Retirement: The good, bad and ugly

iStock 000006144317Medium(copy)(copy)New Zealand's superannuation scheme is one of the world's most generous, referred to by the Retirement Commission and Retirement Policy and Research Centre as a "national treasure" that vastly improves the lot of many of the country's elderly. Many New Zealanders depend on it as their only source of retirement income.
A person living alone receives $366.94 a week in superannuation (M tax code). Forty per cent of Kiwi retirees live on super alone, another 20 per cent earn up to $100 a week on top of that and another 40 per cent have still more money coming in.
The biggest difference between New Zealand's pension and its equivalents overseas is that it isn't means tested. Unlike Australia, you can save as much as you like, earn as much as you like and own as much as you like and you'll still get the same superannuation payments as your neighbours.
The SuperGold card gives retirees free off-peak public transport plus consumer discounts, and about half of retirees also have a Community Services Card for cheap health care, compared to about a quarter of the working-age population. This is an income-tested card, but doesn't factor in how much the recipient has stashed away in assets or in the bank.
Of course, statisticians may say our pensioners are not impoverished; that does not mean New Zealand retirees feel comfortably off or really happy with their lot.
The bad is one of the biggest things that knocks a happy retirement off course is sickness. Claire Matthews from Massey University says many people cancel private health insurance at 65 because it becomes too expensive, so they are sometimes stuck on public waiting lists for some time, in pain.
People over 65 represent about a third of Auckland hospital admissions, despite making up just 12 per cent of the city's population.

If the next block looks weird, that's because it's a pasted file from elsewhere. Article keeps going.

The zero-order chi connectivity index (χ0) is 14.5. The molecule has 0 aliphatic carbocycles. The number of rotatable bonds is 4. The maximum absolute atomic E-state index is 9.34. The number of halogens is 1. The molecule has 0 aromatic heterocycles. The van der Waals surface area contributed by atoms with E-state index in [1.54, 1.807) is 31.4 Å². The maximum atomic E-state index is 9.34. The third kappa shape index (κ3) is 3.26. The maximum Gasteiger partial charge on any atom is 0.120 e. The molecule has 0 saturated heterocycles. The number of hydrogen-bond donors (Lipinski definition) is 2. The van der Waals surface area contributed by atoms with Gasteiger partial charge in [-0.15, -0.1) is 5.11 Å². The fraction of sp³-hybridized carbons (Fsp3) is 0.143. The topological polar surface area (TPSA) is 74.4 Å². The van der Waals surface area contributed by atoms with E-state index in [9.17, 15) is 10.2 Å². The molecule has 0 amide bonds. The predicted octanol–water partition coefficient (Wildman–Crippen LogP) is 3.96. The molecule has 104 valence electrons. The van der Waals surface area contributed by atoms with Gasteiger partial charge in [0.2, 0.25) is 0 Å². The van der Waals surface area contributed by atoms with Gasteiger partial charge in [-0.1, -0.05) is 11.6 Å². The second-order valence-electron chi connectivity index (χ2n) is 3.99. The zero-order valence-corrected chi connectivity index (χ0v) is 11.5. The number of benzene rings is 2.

A Ministry of Social Development report found 40 per cent of people over 65 had hypertension in the past year, 30 per cent had rheumatism or arthritis, 22.8 per cent had back pain and 40 per cent had trouble walking significant distances.
The Massey University study found higher rates of hazardous drinking among New Zealand's retired population than in the US or in Brazil.
Mental health problems, too, can upset plans. The study found about 8 per cent of retirees are depressed. The poorer and lonelier they are, the more likely to be depressed.
The ugly part of this story is crime and abuse. Victim Support chief executive Tony Paine says police statistics show elderly people are less likely to be the victims of crime, but when they are, the effects are profound.
Elderly crime victims are more likely to move into a rest home earlier and have a shorter life expectancy, research shows.
"Crime destabilises your world." Paine says there is more fear of crime among the elderly, especially those who live alone, and that can be debilitating.
His organisation is also seeing more older people who have been the victim of fraud "or the loss of life savings in the grey area between fraud and badly managed investment". People had killed themselves after finding all their savings gone, he said. "It's becoming increasingly common."
Louise Collins, of Age Concern, says elderly people are more likely to encounter abuse from a family member than anyone else. Her organisation handles 1500 such cases a year, but she estimates 85 per cent of cases go unreported.
Adult children are the main offenders, using emotional blackmail and psychological abuse, often to get money out of their parents. "A lot of it is a lack of respect for older people."
What’s the message in all of this? Experts say: eat, drink and be merry – for tomorrow, you may be dead. Don’t isolate yourself. Work hard to engage with family, friends and the community. Stay as active as you can and keep working- as it is often regarded as therapeutic and socially engaging.